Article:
Jack Cardiff's amazing Technicolor dreams
FILM The tagline "in glorious Technicolor" was never done more justice than when cinematographer Jack Cardiff was behind the camera. Whether summoning vertiginous Himalayan vistas, making a pair of scarlet ballet shoes outshine Dorothy's ruby slippers, or accentuating a female star's sensuality while also capturing her intelligence, Cardiff's mastery of light and his bold, at times hallucinatory, use of super-saturated color put him in a class above in a field already filled with so many greats.
The Pacific Film Archive pays tribute to Cardiff starting this week, in a modest five-film retrospective, "Life, Death, and Technicolor," that kicks off with the three films he shot for fellow Brit Michael Powell — A Matter Of Life and Death (1946), Black Narcissus (1947), and The Red Shoes (1948) — that represent the pinnacle of his talents. Certainly, the series' other two films, Pandora and the Flying Dutchman (1951) and The Barefoot Contessa (1954), have their charms (namely, Ava Gardner). But in a long and distinguished career that started in the silent era and included stints with Huston, Hitchcock, and Welles, as well as lensing some of the screen's great female beauties, Cardiff's work with Powell and his partner Emeric Pressburger remains unsurpassed.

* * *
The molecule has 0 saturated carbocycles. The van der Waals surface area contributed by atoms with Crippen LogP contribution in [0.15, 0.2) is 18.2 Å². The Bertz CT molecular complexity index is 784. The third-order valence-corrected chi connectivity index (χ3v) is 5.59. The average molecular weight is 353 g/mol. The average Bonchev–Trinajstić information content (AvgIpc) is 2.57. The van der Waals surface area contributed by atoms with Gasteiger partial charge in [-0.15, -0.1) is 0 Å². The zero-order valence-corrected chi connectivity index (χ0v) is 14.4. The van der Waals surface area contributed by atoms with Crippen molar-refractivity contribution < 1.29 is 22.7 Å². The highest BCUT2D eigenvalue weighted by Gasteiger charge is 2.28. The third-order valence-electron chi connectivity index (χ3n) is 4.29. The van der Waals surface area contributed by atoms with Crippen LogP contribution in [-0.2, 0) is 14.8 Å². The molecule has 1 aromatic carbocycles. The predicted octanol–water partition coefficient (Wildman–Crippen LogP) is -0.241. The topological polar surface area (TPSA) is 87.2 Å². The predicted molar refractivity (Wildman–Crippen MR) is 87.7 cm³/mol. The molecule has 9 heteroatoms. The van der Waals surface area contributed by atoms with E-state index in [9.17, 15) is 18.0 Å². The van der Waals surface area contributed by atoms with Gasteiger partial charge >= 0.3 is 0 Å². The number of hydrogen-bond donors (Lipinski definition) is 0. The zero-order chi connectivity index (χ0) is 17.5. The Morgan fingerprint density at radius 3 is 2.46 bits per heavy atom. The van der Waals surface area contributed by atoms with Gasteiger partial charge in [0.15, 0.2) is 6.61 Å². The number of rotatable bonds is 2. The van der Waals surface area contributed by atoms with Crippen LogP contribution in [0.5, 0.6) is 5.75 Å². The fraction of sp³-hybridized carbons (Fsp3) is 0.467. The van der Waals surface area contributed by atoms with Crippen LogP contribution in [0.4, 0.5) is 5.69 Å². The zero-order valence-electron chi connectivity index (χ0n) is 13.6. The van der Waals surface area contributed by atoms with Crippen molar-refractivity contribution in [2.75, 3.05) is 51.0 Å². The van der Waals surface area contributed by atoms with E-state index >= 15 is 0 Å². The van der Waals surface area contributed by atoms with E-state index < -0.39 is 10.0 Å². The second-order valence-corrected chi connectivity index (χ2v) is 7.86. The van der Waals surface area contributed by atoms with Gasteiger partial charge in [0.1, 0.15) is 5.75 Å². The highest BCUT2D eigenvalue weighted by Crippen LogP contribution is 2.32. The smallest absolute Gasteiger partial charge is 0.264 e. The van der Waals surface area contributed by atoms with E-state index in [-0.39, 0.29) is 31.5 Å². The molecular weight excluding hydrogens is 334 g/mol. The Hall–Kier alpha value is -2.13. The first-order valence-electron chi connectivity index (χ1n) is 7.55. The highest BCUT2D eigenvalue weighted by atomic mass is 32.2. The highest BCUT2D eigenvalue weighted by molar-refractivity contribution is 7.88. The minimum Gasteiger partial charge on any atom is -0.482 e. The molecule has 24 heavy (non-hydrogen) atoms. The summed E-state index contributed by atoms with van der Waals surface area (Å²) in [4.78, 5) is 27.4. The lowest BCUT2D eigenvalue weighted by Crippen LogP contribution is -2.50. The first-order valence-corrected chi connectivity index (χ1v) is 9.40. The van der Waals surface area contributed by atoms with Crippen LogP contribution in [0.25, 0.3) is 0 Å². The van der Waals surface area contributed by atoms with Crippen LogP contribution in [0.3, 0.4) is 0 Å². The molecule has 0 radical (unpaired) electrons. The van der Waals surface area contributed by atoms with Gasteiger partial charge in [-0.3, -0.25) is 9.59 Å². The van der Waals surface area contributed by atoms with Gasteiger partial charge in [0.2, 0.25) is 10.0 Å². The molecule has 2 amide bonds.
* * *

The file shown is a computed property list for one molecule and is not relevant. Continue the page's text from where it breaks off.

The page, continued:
Like the art historical precedents he cited as influences — apparently, his knowledgeable explanations of Caravaggio and Vermeer's technique landed him the job with Technicolor — Cardiff understood the affective power of color and used his palette to ratchet up the emotional intensity of Powell and Pressburger's lush melodramas to new extremes. The red lipstick that Kathleen Byron's near-hysteric Sister Ruth applies before Deborah Kerr's shocked Sister Clodagh in Black Narcissus; the marine blue of the fairy tale gown Moira Shearer's dancer wears to meet the ballet impresario in The Red Shoes; and the sudden floods of color in A Matter of Life and Death during its periodic switchovers from black and white stock.
And yet Cardiff's technical achievements extend far beyond his eye for hue. All the Pandoran CGI eye-candy generated by James Cameron's digital production army dulls in comparison to the kaleidoscopic Himalayan countryside, with its snow-capped crags and verdant foliage, that Cardiff conjured up entirely within a London studio for Black Narcissus. Likewise, the ballet-within-the-film sequence in The Red Shoes, which takes us beyond the theater proscenium into a gorgeous and melancholy land of a thousand dances, stands alone as one of the single-most gorgeous 20 minutes ever committed to film (as those who recently caught a restored print of the film at the Castro Theatre can attest to).
Indeed, the superlatives come easy with Cardiff. If you go to one of these films, you'll see why. Your senses will thank you.
LIFE, DEATH, AND TECHNICOLOR: A TRIBUTE TO JACK CARDIFF
March 25-April 17, $5.50–$9.50
Pacific Film Archive
2575 Bancroft, Berk.